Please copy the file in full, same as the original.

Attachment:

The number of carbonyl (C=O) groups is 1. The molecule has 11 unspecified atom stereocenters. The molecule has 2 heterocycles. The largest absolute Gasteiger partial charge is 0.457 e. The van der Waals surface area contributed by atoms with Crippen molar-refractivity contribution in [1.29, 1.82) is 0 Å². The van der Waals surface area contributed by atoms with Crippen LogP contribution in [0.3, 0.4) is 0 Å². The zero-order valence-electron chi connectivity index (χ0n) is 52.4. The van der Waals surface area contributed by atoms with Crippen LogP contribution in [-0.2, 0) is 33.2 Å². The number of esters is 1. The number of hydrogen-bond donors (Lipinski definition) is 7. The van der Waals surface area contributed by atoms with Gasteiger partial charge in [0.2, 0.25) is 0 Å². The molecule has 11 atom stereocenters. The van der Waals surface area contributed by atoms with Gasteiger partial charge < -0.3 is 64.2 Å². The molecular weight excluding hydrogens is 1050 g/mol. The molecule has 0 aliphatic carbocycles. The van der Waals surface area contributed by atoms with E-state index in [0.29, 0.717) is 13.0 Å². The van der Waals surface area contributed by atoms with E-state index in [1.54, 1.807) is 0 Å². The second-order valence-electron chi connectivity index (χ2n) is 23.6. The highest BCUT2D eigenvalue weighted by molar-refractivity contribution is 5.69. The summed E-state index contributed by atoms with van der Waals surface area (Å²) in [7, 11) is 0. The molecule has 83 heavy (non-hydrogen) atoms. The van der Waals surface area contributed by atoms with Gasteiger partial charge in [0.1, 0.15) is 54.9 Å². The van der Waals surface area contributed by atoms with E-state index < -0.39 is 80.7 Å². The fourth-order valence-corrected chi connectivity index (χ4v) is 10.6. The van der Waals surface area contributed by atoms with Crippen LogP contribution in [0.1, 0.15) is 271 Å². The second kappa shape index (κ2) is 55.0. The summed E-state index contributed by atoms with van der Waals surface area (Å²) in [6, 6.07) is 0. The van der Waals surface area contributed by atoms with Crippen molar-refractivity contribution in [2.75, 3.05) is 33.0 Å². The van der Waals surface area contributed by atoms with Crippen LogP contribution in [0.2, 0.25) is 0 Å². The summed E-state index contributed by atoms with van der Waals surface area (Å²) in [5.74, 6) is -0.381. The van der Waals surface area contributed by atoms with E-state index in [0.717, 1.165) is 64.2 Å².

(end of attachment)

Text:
The number of carbonyl (C=O) groups is 1. The molecule has 11 unspecified atom stereocenters. The molecule has 2 heterocycles. The largest absolute Gasteiger partial charge is 0.457 e. The van der Waals surface area contributed by atoms with Crippen molar-refractivity contribution in [1.29, 1.82) is 0 Å². The van der Waals surface area contributed by atoms with Crippen LogP contribution in [0.3, 0.4) is 0 Å². The zero-order valence-electron chi connectivity index (χ0n) is 52.4. The van der Waals surface area contributed by atoms with Crippen LogP contribution in [-0.2, 0) is 33.2 Å². The number of esters is 1. The number of hydrogen-bond donors (Lipinski definition) is 7. The van der Waals surface area contributed by atoms with Gasteiger partial charge in [0.2, 0.25) is 0 Å². The molecule has 11 atom stereocenters. The van der Waals surface area contributed by atoms with Gasteiger partial charge < -0.3 is 64.2 Å². The molecular weight excluding hydrogens is 1050 g/mol. The molecule has 0 aliphatic carbocycles. The van der Waals surface area contributed by atoms with E-state index in [0.29, 0.717) is 13.0 Å². The van der Waals surface area contributed by atoms with E-state index in [1.54, 1.807) is 0 Å². The second-order valence-electron chi connectivity index (χ2n) is 23.6. The highest BCUT2D eigenvalue weighted by molar-refractivity contribution is 5.69. The summed E-state index contributed by atoms with van der Waals surface area (Å²) in [7, 11) is 0. The molecule has 83 heavy (non-hydrogen) atoms. The van der Waals surface area contributed by atoms with Gasteiger partial charge in [0.1, 0.15) is 54.9 Å². The van der Waals surface area contributed by atoms with E-state index < -0.39 is 80.7 Å². The fourth-order valence-corrected chi connectivity index (χ4v) is 10.6. The van der Waals surface area contributed by atoms with Crippen LogP contribution in [0.1, 0.15) is 271 Å². The second kappa shape index (κ2) is 55.0. The summed E-state index contributed by atoms with van der Waals surface area (Å²) in [6, 6.07) is 0. The van der Waals surface area contributed by atoms with Crippen molar-refractivity contribution in [2.75, 3.05) is 33.0 Å². The van der Waals surface area contributed by atoms with Crippen LogP contribution in [0.2, 0.25) is 0 Å². The summed E-state index contributed by atoms with van der Waals surface area (Å²) in [5.74, 6) is -0.381. The van der Waals surface area contributed by atoms with E-state index in [0.717, 1.165) is 64.2 Å².